One of the attractions of Bitcoins is that there is no central bank which can flood the market, as there is no single person in charge of the log. In theory, the system could be undermined by massive computing power, but the amount of processing power required makes this impractical and unlikely.

For example, if a malicious user attempted to fake a transaction by attacking the integrity of the blockchain, it would also have to alter all the transactions in future blocks that followed.  To achieve this, a user would need to create these blocks faster than the rest of the Bitcoin network, which in turn would require it to control over half of the network’s total computing power in order to succeed.  Because the network is so large, the possibility of attackers creating and processing such fraudulent transactions is consequently rather remote.

Risks from Virtual Currencies

The way in which virtual currencies work can be complex and they may have a certain mystique, which makes it more difficult for regulators to understand them and assess how they should be regulated. Indeed, while some issuers of e-money are regulated, the nature of certain other virtual currencies may even mean that they currently fall outside the scope of financial services regulation in the UK or EU. Before analysing the regulatory position, however, we consider some of the specific risks that arise (with the risks likely to be more significant for virtual currencies that are unregulated).


The first risk to consider is that the value of a virtual currency may be volatile, particularly if it is not pegged to a real currency. This can expose holders of the currency to losses, and they may face inflation in the price of goods and services that they can buy, if it devalues. For example, the value of Bitcoins has risen and fallen sharply over time, with a recent example being in April 2013 when the value of one Bitcoin against the dollar fell by over $160 (from $266) in one day.  Two months earlier, one Bitcoin had been worth only $20.[3]

This could trigger a number of legal requirements. For example, if a virtual currency is being issued to consumers in return for real currency, the issuer might be obliged to draw the customer’s attention to the risks of devaluation, or to put safeguards in place (such as pegging the virtual currency to a real currency) to protect him against the risk, in order to ensure that the terms on which the virtual currency is issued are fair and enforceable.[4]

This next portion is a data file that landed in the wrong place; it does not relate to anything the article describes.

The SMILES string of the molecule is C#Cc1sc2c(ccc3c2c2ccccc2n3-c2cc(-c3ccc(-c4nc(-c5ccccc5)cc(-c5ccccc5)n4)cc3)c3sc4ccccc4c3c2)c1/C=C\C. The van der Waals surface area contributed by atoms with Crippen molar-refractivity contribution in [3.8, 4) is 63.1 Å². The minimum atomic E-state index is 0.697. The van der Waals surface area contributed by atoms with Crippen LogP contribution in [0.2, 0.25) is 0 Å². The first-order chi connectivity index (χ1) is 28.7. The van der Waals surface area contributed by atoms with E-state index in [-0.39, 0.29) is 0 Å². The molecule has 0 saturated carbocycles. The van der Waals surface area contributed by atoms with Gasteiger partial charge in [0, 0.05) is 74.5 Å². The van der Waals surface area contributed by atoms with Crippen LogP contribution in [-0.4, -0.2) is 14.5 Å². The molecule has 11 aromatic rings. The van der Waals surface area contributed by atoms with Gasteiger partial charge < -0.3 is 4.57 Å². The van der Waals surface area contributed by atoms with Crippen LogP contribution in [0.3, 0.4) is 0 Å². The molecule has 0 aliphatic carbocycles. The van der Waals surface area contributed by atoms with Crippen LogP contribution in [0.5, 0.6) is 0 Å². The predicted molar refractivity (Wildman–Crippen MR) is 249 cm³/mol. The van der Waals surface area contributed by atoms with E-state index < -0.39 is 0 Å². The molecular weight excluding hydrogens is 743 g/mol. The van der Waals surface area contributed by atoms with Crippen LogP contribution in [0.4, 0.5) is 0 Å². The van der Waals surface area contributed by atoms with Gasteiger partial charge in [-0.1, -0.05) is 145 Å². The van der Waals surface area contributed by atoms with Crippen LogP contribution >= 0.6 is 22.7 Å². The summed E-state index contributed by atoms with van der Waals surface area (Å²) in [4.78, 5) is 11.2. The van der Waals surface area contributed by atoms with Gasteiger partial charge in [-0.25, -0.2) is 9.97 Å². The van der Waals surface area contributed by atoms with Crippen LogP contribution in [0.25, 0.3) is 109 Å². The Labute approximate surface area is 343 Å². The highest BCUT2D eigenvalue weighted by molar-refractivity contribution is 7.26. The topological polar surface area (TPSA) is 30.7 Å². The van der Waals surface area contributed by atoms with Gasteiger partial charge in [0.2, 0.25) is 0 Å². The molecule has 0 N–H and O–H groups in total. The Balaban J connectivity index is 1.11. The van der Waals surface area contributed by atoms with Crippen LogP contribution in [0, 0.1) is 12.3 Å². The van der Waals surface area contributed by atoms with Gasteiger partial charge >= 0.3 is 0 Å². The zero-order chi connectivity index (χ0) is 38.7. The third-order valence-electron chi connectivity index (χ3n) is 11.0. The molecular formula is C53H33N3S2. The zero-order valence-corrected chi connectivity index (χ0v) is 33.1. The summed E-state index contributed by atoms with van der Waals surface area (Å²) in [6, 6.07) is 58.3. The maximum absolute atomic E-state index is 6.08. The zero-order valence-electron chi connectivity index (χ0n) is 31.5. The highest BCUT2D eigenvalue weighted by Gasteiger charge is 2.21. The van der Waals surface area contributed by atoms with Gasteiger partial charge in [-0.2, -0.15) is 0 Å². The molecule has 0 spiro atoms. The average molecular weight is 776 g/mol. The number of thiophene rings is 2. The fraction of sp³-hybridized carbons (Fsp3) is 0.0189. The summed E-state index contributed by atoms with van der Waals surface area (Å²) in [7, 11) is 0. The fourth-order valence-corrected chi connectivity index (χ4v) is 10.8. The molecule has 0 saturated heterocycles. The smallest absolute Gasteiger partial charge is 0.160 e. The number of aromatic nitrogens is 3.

As mentioned, some virtual currencies may be anonymously held and spent. This feature can potentially make them appealing to those seeking to engage in money laundering and other criminal transactions; indeed, we understand that they may even be the preferred option on certain illegal websites. This is particularly so for those virtual currencies that can freely be exchanged for real currency, and so are more liquid.

A specific example of how virtual currencies may become money laundering vehicles is the arrests in May 2013 connected to Liberty Reserve. The US indictment contains allegations against a number of individuals involved in its operation, claiming that they ‘intentionally created, structured, and operated Liberty Reserve as a criminal business venture, one designed to help criminals conduct illegal transactions and launder the proceeds of their crimes.  The defendants deliberately attracted and maintained a customer base of criminals by making financial activity on Liberty Reserve anonymous and untraceable.[5]  The case has not however yet gone to trial and the defendants have pleaded not guilty.

The lack of traceability of virtual currency users may also enable them to circumvent sanctions restricting dealings with particular individuals or jurisdictions. In Iran, for example, Bitcoins are said to have been used to purchase goods from abroad and to move money between Iran and other countries, which would not have been possible using the Iranian Rial.[6]

A key consideration for issuers of virtual currencies who are considering issuing them without checking the identity of the persons acquiring them will therefore be to put in place rigorous processes to monitor and counter the risk of the currency being used unlawfully. If the issuer fails to do so, it could find itself committing criminal offences in relation to money laundering and breach of sanctions regimes.